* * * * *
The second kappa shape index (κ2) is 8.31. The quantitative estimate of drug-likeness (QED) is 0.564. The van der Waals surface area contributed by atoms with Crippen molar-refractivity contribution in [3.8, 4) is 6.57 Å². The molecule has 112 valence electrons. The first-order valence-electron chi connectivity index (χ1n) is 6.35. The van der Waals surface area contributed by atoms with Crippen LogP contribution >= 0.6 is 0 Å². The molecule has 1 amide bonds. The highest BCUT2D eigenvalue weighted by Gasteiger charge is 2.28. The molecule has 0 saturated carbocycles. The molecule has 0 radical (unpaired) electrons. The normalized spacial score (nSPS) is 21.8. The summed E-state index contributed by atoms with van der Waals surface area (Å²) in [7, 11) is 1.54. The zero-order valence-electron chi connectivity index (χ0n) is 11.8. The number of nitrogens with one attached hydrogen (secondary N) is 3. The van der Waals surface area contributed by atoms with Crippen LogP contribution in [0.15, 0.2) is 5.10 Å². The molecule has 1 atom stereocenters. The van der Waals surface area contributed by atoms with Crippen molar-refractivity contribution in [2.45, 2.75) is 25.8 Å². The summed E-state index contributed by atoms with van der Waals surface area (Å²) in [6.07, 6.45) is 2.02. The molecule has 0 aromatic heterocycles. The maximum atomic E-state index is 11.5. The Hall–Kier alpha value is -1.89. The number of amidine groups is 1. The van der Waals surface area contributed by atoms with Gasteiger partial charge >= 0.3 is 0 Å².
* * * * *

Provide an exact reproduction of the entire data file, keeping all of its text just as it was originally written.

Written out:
The second kappa shape index (κ2) is 8.31. The quantitative estimate of drug-likeness (QED) is 0.564. The van der Waals surface area contributed by atoms with Crippen molar-refractivity contribution in [3.8, 4) is 6.57 Å². The molecule has 112 valence electrons. The first-order valence-electron chi connectivity index (χ1n) is 6.35. The van der Waals surface area contributed by atoms with Crippen LogP contribution >= 0.6 is 0 Å². The molecule has 1 amide bonds. The highest BCUT2D eigenvalue weighted by Gasteiger charge is 2.28. The molecule has 0 saturated carbocycles. The molecule has 0 radical (unpaired) electrons. The normalized spacial score (nSPS) is 21.8. The summed E-state index contributed by atoms with van der Waals surface area (Å²) in [7, 11) is 1.54. The zero-order valence-electron chi connectivity index (χ0n) is 11.8. The number of nitrogens with one attached hydrogen (secondary N) is 3. The van der Waals surface area contributed by atoms with Crippen LogP contribution in [0.15, 0.2) is 5.10 Å². The molecule has 1 atom stereocenters. The van der Waals surface area contributed by atoms with Crippen molar-refractivity contribution in [2.45, 2.75) is 25.8 Å². The summed E-state index contributed by atoms with van der Waals surface area (Å²) in [6.07, 6.45) is 2.02. The molecule has 0 aromatic heterocycles. The maximum atomic E-state index is 11.5. The Hall–Kier alpha value is -1.89. The number of amidine groups is 1. The van der Waals surface area contributed by atoms with Gasteiger partial charge >= 0.3 is 0 Å².